As part of the NHL Centennial Celebration, renowned Canadian artist Tony Harris will paint original portraits of each of the 100 Greatest NHL Players presented by Molson Canadian, as chosen by a Blue Ribbon panel. NHL.com will reveal two portraits each Monday in 2017.
This week, the portraits of goalie Bernie Parent and forward Guy Lafleur are being unveiled in the ninth installment.
Bernie Parent, who in back-to-back seasons in 1974 and '75 won the Stanley Cup and Conn Smythe and Vezina trophies with the Philadelphia Flyers, is described as a "puck-stopping superman in an orange sweater" by author Wayne Coffey in his 100 Greatest NHL Players profile on Parent.
"Even in his Philadelphia Flyers heyday, when his English was indecipherable but his goaltending was sublime, Bernie Parent did not cut an imposing figure if you saw him walking down, say, Broad Street," Coffey wrote. "He had salt-and-pepper hair and a thick dark brush of a mustache, and an unimposing 5-foot-10 physique. His mouth typically had a big cigar sticking out of it.
"Stick him inside the 24-square foot rectangle that is an NHL goal, though, and watch the transformation begin, from regular-looking Canadian import into a puck-stopping superman in an orange sweater. Never was the transformation more striking than in the 1973-74 season, when Parent started more games (73) and had more victories (47) than any goalie in NHL history at the time, putting up a League-leading 1.89 goals-against average."
Artist Tony Harris said painting Parent took him back to his real early days as an artist.
"My art career started in grade three drawing goalies, little did I know then where it would take me," Harris said. "This latest painting of Bernie Parent was done with pure joy and fond memories of my youth watching these great players on TV. Parent was a smart and athletic goalie and I love this pose, as it exemplifies his readiness and willingness to challenge any shooter and he did so brilliantly."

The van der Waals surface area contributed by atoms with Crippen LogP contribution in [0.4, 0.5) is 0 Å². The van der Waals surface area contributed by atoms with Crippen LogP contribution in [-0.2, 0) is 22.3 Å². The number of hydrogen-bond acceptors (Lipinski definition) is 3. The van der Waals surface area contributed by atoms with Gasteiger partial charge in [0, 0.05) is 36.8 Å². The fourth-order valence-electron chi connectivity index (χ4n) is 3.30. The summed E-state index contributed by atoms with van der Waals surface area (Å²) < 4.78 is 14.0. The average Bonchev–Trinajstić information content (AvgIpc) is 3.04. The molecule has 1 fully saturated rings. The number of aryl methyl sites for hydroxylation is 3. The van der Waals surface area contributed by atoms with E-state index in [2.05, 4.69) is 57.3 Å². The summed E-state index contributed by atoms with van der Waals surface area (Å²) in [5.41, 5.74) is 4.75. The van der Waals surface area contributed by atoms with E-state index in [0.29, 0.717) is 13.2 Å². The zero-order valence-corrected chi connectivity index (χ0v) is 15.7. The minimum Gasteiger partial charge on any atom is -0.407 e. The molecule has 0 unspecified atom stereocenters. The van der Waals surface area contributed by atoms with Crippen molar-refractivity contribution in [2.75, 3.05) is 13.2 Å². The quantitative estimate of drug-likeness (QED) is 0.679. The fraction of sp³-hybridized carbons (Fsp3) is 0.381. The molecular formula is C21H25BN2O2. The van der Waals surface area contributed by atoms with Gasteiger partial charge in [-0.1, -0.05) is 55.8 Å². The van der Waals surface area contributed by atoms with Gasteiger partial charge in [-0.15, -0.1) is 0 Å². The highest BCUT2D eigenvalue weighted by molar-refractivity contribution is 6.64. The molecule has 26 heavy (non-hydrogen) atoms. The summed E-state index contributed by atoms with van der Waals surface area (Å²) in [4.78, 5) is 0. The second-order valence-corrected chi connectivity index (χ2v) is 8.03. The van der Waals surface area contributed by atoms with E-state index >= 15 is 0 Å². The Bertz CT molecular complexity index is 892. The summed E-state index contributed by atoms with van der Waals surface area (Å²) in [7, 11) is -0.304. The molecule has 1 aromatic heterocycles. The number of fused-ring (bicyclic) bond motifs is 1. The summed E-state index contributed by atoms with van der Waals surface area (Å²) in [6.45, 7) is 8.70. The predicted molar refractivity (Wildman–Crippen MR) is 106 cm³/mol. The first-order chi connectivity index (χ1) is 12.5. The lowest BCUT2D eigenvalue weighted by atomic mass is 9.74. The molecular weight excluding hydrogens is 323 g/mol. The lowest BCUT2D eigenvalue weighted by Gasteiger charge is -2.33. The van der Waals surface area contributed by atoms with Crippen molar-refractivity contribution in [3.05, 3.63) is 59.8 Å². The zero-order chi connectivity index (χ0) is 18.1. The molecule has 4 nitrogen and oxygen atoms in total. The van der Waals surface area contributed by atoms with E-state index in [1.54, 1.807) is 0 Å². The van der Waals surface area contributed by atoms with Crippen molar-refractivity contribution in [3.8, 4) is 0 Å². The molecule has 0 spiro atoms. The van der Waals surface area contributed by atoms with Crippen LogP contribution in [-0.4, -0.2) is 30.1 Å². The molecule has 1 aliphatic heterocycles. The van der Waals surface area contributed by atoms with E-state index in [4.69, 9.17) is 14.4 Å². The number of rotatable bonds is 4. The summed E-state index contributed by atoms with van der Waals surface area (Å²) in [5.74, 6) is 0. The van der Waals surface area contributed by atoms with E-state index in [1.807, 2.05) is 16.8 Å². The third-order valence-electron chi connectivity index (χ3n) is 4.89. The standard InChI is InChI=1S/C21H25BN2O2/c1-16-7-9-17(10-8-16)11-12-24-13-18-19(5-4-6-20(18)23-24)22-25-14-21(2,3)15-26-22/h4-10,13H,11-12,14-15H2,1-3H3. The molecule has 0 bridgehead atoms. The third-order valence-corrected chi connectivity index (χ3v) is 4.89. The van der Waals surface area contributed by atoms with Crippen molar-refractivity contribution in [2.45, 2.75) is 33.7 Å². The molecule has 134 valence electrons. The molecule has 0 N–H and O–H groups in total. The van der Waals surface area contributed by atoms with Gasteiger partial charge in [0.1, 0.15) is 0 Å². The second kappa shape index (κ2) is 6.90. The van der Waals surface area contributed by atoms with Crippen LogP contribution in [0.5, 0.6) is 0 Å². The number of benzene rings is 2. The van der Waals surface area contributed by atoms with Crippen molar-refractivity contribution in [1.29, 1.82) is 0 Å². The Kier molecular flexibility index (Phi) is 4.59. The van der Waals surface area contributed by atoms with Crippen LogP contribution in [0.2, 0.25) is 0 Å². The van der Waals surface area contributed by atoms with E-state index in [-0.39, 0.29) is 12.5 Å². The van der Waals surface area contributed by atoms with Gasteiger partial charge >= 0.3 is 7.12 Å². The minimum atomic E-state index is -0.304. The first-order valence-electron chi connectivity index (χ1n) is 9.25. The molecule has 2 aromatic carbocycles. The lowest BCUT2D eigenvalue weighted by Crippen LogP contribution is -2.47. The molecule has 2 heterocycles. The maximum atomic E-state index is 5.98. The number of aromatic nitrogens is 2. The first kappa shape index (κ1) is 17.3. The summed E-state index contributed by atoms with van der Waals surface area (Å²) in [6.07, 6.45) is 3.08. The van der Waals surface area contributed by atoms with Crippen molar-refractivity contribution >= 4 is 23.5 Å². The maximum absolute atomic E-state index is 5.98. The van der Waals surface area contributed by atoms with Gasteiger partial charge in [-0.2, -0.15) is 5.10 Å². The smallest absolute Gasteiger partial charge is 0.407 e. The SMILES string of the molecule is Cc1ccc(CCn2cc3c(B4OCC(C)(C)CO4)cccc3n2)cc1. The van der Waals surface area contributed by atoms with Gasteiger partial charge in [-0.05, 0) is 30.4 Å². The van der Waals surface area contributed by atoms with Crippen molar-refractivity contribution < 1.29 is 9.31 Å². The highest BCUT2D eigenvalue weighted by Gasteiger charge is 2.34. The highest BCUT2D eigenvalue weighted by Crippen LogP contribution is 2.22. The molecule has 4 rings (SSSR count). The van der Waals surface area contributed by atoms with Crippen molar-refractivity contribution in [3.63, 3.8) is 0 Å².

In his 100 Greatest NHL Players profile on forward Guy Lafleur, NHL.com columnist Dave Stubbs wrote, "There was something magical and brilliantly uncalculated about Lafleur in his glorious prime. He was a flamboyant artist who many nights, on a thoroughly dominant team, was worth the price of admission alone. If [Montreal] Canadiens coach Scotty Bowman scrupulously crafted game plans, Lafleur played by his own rules, finding ice where none existed, weaving through the opposition with moves he invented as he went."
Harris said when it came to painting Lafleur, a five-time Stanley Cup champion with the Canadiens, there were two elements he needed to focus on. .
"To me, Guy Lafleur was poetry in motion. I used to marvel at the skill of No. 10 as he tore down the right wing in the Forum," Harris said. "The two crucial factors I knew I needed to capture in his portrait were his speed and his signature hair."